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How to turn on Chrome OS Developer Mode on your Chromebook

Developer Mode unlocks your Chromebook's full power, but comes with downsides.

Published onMarch 2, 2024

Chrome OS devices are getting more powerful and capable, allowing for a pretty good (albeit simple) PC experience. If you want to go beyond the basic capabilities of your Chromebook, though, you’ll have to enable Chrome OS Developer Mode. This post will explain exactly how to do that, and what to be aware of.

Warning: Remember that enabling Chrome OS Developer Mode opens up your Chromebook to abilities that aren’t officially supported. Make sure to research anything you want to try, and keep in mind that unsupported and experimental features can cause problems. The responsibility falls only upon you if something happens to your software or hardware. 


To enable Developer Mode on a Chromebook, press and hold Esc + Refresh, then press the power button. Go to Advanced options > Enable developer mode > Confirm > Boot from internal disk > Boot from internal disk. When done, the Chromebook will show the setup screen. Follow instructions.


Editor’s note: We used an ASUS Chromebook Vibe CX34 Flip running Chrome OS version 122.0.6261.100 to formulate these steps. Some steps may slightly change if you’re using a different device and software version.

What is Chrome OS Developer Mode, anyway?

Acer Chromebook Spin 713 keyboard closeup
Eric Zeman / Android Authority

Chrome OS Developer Mode is similar to gaining root access on your Android device. It gives you more control over your Chromebook, and it’s a great option for those who love tweaking their devices.

Developer Mode isn’t for everyone, since it has several drawbacks, which we’ll get to later. But if you want to gain root access to the Chrome OS file system to do things like sideload Android apps or install an additional OS, Developer Mode is your only option.

How to enable Chromebook Developer Mode

Acer Chromebook Spin 713 Chrome OS developer mode
Eric Zeman / Android Authority

First, make sure you back up and save any important files stored on your device. Enabling Developer Mode wipes all locally stored data, which can’t be restored. It’s the same as factory resetting your Chromebook.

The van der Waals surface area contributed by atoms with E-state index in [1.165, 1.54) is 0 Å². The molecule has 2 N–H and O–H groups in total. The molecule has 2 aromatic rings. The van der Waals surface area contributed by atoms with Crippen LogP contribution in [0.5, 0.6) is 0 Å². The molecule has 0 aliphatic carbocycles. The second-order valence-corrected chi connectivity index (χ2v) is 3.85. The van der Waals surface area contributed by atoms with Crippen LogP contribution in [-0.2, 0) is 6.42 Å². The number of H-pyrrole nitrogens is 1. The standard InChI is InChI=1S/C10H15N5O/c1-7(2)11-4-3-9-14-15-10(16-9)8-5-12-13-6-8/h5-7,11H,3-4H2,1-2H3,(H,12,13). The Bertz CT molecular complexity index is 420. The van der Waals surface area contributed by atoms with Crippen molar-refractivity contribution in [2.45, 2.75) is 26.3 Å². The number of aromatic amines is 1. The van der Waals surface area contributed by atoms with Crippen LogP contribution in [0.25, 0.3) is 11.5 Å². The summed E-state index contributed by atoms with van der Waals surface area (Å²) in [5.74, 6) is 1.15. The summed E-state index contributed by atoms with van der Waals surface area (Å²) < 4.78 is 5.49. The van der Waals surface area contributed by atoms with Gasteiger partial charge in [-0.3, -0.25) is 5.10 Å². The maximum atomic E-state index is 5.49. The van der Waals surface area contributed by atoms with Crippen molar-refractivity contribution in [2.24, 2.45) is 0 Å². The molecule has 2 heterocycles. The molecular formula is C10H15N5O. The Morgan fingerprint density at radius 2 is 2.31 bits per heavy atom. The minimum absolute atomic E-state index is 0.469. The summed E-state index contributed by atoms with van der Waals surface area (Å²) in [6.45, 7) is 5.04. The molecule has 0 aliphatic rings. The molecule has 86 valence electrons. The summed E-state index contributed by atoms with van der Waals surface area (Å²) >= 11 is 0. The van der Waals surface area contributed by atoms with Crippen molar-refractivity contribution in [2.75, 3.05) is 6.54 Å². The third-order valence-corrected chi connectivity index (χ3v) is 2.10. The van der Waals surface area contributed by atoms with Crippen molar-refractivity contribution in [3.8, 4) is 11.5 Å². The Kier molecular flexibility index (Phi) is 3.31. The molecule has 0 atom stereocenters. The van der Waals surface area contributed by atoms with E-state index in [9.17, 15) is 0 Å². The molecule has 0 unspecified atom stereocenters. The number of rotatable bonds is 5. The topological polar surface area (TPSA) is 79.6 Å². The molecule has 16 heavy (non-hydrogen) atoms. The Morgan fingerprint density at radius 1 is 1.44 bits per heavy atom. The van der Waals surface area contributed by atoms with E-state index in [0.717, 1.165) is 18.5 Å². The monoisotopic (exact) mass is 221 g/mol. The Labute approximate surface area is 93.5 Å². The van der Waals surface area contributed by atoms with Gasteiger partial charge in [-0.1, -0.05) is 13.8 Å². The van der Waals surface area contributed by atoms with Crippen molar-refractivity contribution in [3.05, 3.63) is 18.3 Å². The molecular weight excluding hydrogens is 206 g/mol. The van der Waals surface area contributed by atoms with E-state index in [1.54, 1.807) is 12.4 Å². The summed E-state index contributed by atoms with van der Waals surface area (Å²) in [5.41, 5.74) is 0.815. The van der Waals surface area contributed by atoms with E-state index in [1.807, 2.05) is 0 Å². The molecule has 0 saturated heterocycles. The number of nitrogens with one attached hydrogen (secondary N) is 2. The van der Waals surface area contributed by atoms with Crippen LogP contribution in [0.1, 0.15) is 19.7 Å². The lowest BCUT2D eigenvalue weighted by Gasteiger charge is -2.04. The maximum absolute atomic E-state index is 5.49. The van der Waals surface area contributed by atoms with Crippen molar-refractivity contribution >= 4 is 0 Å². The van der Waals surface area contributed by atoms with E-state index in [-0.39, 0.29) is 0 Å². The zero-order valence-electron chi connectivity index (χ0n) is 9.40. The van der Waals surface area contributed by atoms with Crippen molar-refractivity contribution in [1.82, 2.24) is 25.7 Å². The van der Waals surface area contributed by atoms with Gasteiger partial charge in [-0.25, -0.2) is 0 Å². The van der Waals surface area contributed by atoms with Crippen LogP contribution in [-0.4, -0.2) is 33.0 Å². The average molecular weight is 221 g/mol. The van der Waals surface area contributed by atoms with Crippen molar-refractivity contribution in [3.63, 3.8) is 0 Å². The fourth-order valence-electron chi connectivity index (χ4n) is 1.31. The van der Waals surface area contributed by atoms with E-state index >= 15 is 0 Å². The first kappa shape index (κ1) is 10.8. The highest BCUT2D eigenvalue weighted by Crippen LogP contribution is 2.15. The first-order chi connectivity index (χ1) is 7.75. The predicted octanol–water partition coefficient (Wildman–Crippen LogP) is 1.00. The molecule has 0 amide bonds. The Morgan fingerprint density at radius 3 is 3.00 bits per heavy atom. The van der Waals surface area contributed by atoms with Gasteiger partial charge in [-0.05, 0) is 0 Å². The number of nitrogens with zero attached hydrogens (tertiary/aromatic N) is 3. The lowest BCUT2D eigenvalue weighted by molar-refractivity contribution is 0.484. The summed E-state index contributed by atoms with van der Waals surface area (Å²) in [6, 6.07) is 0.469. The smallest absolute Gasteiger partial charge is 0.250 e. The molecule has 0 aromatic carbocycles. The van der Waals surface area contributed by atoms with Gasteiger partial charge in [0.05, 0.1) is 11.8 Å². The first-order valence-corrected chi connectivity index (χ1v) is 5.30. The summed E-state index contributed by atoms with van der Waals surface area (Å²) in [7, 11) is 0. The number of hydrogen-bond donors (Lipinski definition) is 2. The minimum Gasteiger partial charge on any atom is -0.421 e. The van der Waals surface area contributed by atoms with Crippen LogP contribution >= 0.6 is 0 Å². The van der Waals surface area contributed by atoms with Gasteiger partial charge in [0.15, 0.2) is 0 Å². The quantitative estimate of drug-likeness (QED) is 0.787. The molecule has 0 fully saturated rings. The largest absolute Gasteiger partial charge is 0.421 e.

1. Press and hold the Esc + Refresh keys, then push the power button.
  2. Use the arrow keys to navigate to Advanced options. When highlighted, press enter.
  3. Use the arrow keys to highlight Enable developer mode and press enter.
  4. Highlight Confirm and press enter.
  5. Some Chromebooks may require you to turn OS verification off. Press Enter (if required).
  6. The device will restart, and you will see a screen that reads, “You are in developer mode.”
  7. Highlight Boot from internal disk and press enter.
  8. Wait for the device to restart. This might take a while, as the machine’s software will transition to Developer Mode.
  9. You will get the “You are in developer mode screen” again. Keep in mind this screen will show every time you boot up.
  10. Highlight Boot from internal disk and press enter (yes, again).
  11. When ready, go through the Chromebook setup process.

How to disable Chrome OS Developer Mode

Lenovo Chromebook Duet running Chrome OS
Eric Zeman / Android Authority

As easy as it is to enable Developer Mode, it’s simpler to disable it, albeit still time-consuming. Remember to back up your data once again, as disabling Developer Mode also erases everything from your Chromebook.

  1. Next time you restart your Chromebook, you will be welcomed by the “You are in developer mode” screen.
  2. Highlight Return to secure mode using the arrow keys, and press enter.
  3. Press enter on Confirm.
  4. The device will power off, and Chrome OS will start transitioning from Developer Mode to Secure mode.
  5. When done, the Chromebook will restart, and you will be welcomed by the setup process.

Drawbacks of enabling Developer mode

While there are advantages to enabling Developer Mode that we’ve already touched on, Developer Mode certainly isn’t for the average person, and some technical know-how is needed to exploit it. If you’re not comfortable with the disadvantages below, stay clear.

  • Google doesn’t support Developer Mode, so you’ll be on your own if you run across any issues, and may be at risk of voiding your device’s warranty.
  • All security features are disabled when Developer Mode is turned on.
  • You lose your local data when enabling or disabling Developer Mode. There’s a particular risk when disabling it, since an accidental press of the Spacebar at the wrong time is all you need to lose your data once again. Making continuous backups if you’re working on something important is recommended.
  • Chromebooks normally boot up extremely fast, which is a feature you lose when Developer Mode is enabled. You’ll have to see a warning screen whenever you switch on the device.


Developer Mode requires you to turn off OS verification in most cases, making it inherently unsafe. You should only use the mode if you’re sure what you’re doing.

To install an APK without Developer Mode, you can install Linux on your Chromebook, set up ADB, and use the Terminal to install the APK manually.

Enabling Developer Mode on a school Chromebook is tough, and we don’t recommend it unless you have prior permission. You’ll have to disassemble the Chromebook, disconnect the battery from the motherboard, and press the power button for 30 seconds. Then, you’ll need to follow the method we’ve explained in this guide.

You’re still likely to be met with a software lock that won’t let you bypass administrative restrictions, and if you can’t put a Chromebook back the way it was issued to you, you could be in a world of trouble.

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